The Navy whale-boat was 26 feet, not 2.

Rex Merrill said...

Plans are in the archives of the Independence Seaport Museum in Philadelphia.

Sailor Brown said...
This comment has been removed by the author.
Anonymous said...

Who is this? I lived at 300 Howard in "Hunn's Mansion". Roland Hunn. I remember all you mentioned except the "The Spirit of 76". And I thought Billy L. was bones. The Star fleet at the club was amazing. Howard, Robert and Stan Lippincott were among them. My Dad sailed #3892 that belonged to Morris Ligerman from Philly. Dad wsscteaching him how to sail. Doctor's orders. LOL. Fritz Steiner slso sailed a Star. There were a bunch of them in the 60's. All those folks grew up together in Riverton and lived at the Yacht Club in the summer. It was a special place.
Roland Hunn

VermontGlennn said...

We had two Dusters flying the waters of Lake Willoughby, Vermont from the mid 50's to the mid 70's. Original white plywood trimmed with dark green for the camp (Songadeewin of Keewaydin) colors. I acquired the craft when the camp closed, bought a new mainsail and summer campaigned it until I bought a Flying Dutchman. Then I got older and was gifted boats I could drink various forms of grog aboard whilst entertaining compatriots.

The Duster hangs in my barn awaiting for me to get old enough to take her more seriously. And yes, I have the plans.

Will look up #'s of two Dusters, have old movies of them somewhere.

Tweezerman said...

Thanks VermontGlenn for your story. You can contact me through my Profile here. From the main page, scroll down to the About Me section on the right side. Click on "View complete profile". On the next page, hover your mouse over "Email" and my email will show up in the lower left corner t......ing@gmail.com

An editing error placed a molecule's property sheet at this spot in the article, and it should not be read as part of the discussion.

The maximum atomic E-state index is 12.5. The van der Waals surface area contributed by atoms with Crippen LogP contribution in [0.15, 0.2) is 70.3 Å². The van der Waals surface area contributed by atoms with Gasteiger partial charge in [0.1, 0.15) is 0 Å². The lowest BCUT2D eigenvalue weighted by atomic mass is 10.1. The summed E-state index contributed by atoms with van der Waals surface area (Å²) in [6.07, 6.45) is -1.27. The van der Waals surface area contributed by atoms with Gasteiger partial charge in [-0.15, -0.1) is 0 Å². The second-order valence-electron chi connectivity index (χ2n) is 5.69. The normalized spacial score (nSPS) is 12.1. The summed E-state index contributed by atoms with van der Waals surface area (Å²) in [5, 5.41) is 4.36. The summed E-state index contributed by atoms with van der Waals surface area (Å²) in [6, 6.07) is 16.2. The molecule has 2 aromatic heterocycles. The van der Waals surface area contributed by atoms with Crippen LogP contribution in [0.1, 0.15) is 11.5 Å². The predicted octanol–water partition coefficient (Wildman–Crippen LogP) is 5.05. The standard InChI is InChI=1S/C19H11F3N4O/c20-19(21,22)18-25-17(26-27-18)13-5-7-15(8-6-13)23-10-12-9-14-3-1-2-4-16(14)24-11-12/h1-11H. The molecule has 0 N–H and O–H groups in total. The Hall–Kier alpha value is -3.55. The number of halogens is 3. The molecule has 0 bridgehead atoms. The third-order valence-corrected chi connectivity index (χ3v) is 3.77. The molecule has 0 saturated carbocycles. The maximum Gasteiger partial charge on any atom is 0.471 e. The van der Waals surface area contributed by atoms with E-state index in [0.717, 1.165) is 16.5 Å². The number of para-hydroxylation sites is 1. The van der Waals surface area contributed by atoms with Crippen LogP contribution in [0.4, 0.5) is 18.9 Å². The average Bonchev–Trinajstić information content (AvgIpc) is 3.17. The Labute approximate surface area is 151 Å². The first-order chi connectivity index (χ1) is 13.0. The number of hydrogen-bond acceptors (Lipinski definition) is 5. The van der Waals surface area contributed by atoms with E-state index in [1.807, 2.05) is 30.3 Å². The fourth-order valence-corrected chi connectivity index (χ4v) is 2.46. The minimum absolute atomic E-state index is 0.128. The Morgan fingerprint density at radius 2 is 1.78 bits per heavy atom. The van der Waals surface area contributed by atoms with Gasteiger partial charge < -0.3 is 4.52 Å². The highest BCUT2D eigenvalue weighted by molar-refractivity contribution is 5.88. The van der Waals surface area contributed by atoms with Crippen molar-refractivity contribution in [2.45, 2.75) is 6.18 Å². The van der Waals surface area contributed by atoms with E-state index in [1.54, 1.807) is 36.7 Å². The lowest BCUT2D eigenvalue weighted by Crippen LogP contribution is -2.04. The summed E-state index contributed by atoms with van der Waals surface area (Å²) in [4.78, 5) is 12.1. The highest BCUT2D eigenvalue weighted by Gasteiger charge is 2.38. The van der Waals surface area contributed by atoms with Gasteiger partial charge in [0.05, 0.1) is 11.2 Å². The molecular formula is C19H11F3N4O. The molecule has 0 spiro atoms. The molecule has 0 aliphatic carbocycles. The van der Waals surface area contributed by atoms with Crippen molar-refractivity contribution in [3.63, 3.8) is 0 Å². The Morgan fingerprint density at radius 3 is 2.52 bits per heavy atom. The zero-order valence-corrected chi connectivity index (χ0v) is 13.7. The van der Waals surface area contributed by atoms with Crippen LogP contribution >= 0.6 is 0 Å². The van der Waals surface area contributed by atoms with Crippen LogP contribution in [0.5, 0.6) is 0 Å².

Marty said...

I might as well put in my two cents. I grew up in Riverton. Basicly on the Yacht club. I lived two doors from Ted (Spider) Hunn. I remember helping Mr Hunn build 2 dusters in his basement with his son Mike. I got Duster #366 around 1972 from Mr Peterson (Cinnaminson, NJ). A friend of my Fathers. I sailed it, what seems to be, every day till 1979 when I gave it to a friend on Midway Ave in Riverton. I don't know where it went to after that. I'm in Florida now. That would be a great boat here on the Indian river (really a bay). Light winds in the summer and shallow waters. I would love to know what happened to ol' Duster #366.

Soup Camel said...

Marty,
Ted was my Uncle. I have to admit I'm a bit jealous to find out he was building Dusters in 1972. Of course, I was away at school at the time so I wasn't around for that. I do know that he and my Dad (Knute) built Dusters in the basement of 300 Howard in the thirties and forties. Sorry I missed that experience with Ted. He was a heck of a craftsman with wood. Dad was a machinist. I took after Ted and have a business building cabinets. Must be in the genes. -Roland Hunn